Published online by Cambridge University Press: 12 September 2012
That our descriptions of some forms of medieval military technology suffer from a frustrating lack of specificity is well-known to historians of the period. This modern thirst for precision is frustrated in most other areas of medieval research as well, and distinctions most of us believe to be clear and natural are not always so; even basic terms like monachus and canonicus, Templarius and Hospitalarius, oblatus and donatus, were sometimes used in pairs or in ways that seem to presume a degree of interchangeability. Military history is not immune from such difficulties, and perhaps the most well-known example is the term ballista, which is used in ways that can mean anything from a personal crossbow to a larger siege weapon. This brief communication employs a unique source in an effort to explore further our vocabulary associated with ballistae and their accouterments, touching as they do in this instance upon the broader interplay of late medieval military and orological technologies, and to consider the implications of sometimes contradictory evidence which emerges from non-technical texts and image-laden treatises of a more technical origin.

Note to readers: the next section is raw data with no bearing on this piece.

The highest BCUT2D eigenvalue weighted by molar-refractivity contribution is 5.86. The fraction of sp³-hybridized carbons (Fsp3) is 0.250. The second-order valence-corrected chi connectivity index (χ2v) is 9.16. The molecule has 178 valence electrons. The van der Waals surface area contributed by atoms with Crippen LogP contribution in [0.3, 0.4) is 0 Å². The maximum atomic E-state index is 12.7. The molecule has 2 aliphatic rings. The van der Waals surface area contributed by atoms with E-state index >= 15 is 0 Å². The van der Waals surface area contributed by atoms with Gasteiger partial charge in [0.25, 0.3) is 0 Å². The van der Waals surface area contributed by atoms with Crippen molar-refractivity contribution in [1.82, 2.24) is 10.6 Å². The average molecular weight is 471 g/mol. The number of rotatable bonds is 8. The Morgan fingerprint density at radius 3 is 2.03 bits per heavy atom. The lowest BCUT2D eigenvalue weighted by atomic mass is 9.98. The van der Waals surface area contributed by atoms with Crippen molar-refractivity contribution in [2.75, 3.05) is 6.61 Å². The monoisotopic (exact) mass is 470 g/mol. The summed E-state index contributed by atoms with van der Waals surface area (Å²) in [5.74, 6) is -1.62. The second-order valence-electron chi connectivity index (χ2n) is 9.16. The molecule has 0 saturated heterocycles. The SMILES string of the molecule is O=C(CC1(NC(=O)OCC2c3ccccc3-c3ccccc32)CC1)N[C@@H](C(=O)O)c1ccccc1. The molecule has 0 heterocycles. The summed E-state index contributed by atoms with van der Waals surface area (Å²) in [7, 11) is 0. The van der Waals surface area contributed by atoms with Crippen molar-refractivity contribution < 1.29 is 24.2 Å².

The source in question originated at San Lorenzo in Campo, a Benedictine house in the northern portions of the modern Marche, approximately twenty-five kilometers northwest of Ancona and twenty-five kilometers southeast of Urbino. Its origins before the eleventh century are unclear, and the exact means by which the monastery became integrated into the defense system of the city of San Lorenzo remains a mystery, although one local and likely apocryphal tradition places the event within the reign of Theodoric the Ostrogoth.